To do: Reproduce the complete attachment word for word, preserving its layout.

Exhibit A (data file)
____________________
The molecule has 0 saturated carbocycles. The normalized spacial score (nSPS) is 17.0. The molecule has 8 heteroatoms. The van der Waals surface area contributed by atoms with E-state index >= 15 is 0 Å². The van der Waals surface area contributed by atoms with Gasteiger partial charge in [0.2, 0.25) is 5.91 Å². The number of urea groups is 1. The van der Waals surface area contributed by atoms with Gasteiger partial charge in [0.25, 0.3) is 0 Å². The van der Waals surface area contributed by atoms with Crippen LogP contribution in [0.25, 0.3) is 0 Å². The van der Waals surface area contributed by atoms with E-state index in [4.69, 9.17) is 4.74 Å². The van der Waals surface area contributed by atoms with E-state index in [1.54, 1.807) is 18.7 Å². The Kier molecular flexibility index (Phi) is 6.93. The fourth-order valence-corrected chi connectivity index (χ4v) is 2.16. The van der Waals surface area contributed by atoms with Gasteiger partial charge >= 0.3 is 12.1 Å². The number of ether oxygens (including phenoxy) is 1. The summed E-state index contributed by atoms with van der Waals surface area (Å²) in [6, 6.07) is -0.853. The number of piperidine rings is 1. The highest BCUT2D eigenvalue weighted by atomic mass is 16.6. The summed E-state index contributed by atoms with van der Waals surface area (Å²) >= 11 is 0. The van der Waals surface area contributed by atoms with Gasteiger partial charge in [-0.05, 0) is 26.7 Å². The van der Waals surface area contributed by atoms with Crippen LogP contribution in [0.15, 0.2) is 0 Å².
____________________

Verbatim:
The molecule has 0 saturated carbocycles. The normalized spacial score (nSPS) is 17.0. The molecule has 8 heteroatoms. The van der Waals surface area contributed by atoms with E-state index >= 15 is 0 Å². The van der Waals surface area contributed by atoms with Gasteiger partial charge in [0.2, 0.25) is 5.91 Å². The number of urea groups is 1. The van der Waals surface area contributed by atoms with Gasteiger partial charge in [0.25, 0.3) is 0 Å². The van der Waals surface area contributed by atoms with Crippen LogP contribution in [0.25, 0.3) is 0 Å². The van der Waals surface area contributed by atoms with E-state index in [4.69, 9.17) is 4.74 Å². The van der Waals surface area contributed by atoms with E-state index in [1.54, 1.807) is 18.7 Å². The Kier molecular flexibility index (Phi) is 6.93. The fourth-order valence-corrected chi connectivity index (χ4v) is 2.16. The van der Waals surface area contributed by atoms with Gasteiger partial charge >= 0.3 is 12.1 Å². The number of ether oxygens (including phenoxy) is 1. The summed E-state index contributed by atoms with van der Waals surface area (Å²) in [6, 6.07) is -0.853. The number of piperidine rings is 1. The highest BCUT2D eigenvalue weighted by atomic mass is 16.6. The summed E-state index contributed by atoms with van der Waals surface area (Å²) >= 11 is 0. The van der Waals surface area contributed by atoms with Gasteiger partial charge in [-0.05, 0) is 26.7 Å². The van der Waals surface area contributed by atoms with Crippen LogP contribution in [0.15, 0.2) is 0 Å².